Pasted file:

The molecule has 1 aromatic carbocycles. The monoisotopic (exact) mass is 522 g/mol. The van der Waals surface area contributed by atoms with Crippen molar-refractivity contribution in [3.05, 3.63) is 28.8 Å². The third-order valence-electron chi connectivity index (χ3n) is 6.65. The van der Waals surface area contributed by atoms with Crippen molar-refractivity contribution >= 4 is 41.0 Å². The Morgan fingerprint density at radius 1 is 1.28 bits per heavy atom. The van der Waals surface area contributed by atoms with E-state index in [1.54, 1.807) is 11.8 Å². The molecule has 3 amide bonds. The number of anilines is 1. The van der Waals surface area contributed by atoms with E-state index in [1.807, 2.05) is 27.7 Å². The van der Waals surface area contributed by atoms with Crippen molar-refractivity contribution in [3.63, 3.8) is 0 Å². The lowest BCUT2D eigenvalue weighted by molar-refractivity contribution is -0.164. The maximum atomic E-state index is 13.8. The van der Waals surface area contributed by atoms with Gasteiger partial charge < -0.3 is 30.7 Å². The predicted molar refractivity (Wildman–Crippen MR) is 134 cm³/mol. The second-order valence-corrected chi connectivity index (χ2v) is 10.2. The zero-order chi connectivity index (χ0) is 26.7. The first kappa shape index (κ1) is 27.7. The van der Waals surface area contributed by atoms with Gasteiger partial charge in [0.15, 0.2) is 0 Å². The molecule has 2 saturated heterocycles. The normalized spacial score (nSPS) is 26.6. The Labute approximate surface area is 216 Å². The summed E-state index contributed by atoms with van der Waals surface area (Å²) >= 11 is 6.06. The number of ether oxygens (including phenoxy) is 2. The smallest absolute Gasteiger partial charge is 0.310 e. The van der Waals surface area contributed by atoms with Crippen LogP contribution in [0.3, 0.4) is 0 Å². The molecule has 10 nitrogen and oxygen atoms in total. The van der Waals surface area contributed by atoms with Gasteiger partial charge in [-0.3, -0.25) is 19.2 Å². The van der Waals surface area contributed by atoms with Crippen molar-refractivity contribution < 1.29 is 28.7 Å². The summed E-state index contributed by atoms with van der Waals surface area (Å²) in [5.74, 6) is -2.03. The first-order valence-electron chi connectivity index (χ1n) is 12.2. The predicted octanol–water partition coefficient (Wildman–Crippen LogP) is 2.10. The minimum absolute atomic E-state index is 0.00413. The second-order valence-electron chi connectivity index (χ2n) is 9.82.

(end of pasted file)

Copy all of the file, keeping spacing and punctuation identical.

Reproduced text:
The molecule has 1 aromatic carbocycles. The monoisotopic (exact) mass is 522 g/mol. The van der Waals surface area contributed by atoms with Crippen molar-refractivity contribution in [3.05, 3.63) is 28.8 Å². The third-order valence-electron chi connectivity index (χ3n) is 6.65. The van der Waals surface area contributed by atoms with Crippen molar-refractivity contribution >= 4 is 41.0 Å². The Morgan fingerprint density at radius 1 is 1.28 bits per heavy atom. The van der Waals surface area contributed by atoms with E-state index in [1.54, 1.807) is 11.8 Å². The molecule has 3 amide bonds. The number of anilines is 1. The van der Waals surface area contributed by atoms with E-state index in [1.807, 2.05) is 27.7 Å². The van der Waals surface area contributed by atoms with Crippen molar-refractivity contribution in [3.63, 3.8) is 0 Å². The lowest BCUT2D eigenvalue weighted by molar-refractivity contribution is -0.164. The maximum atomic E-state index is 13.8. The van der Waals surface area contributed by atoms with Gasteiger partial charge < -0.3 is 30.7 Å². The predicted molar refractivity (Wildman–Crippen MR) is 134 cm³/mol. The second-order valence-corrected chi connectivity index (χ2v) is 10.2. The zero-order chi connectivity index (χ0) is 26.7. The first kappa shape index (κ1) is 27.7. The van der Waals surface area contributed by atoms with Gasteiger partial charge in [0.15, 0.2) is 0 Å². The molecule has 2 saturated heterocycles. The normalized spacial score (nSPS) is 26.6. The Labute approximate surface area is 216 Å². The summed E-state index contributed by atoms with van der Waals surface area (Å²) >= 11 is 6.06. The number of ether oxygens (including phenoxy) is 2. The smallest absolute Gasteiger partial charge is 0.310 e. The van der Waals surface area contributed by atoms with Crippen LogP contribution in [0.3, 0.4) is 0 Å². The molecule has 10 nitrogen and oxygen atoms in total. The van der Waals surface area contributed by atoms with Gasteiger partial charge in [-0.3, -0.25) is 19.2 Å². The van der Waals surface area contributed by atoms with Crippen molar-refractivity contribution < 1.29 is 28.7 Å². The summed E-state index contributed by atoms with van der Waals surface area (Å²) in [5.74, 6) is -2.03. The first-order valence-electron chi connectivity index (χ1n) is 12.2. The predicted octanol–water partition coefficient (Wildman–Crippen LogP) is 2.10. The minimum absolute atomic E-state index is 0.00413. The second-order valence-electron chi connectivity index (χ2n) is 9.82.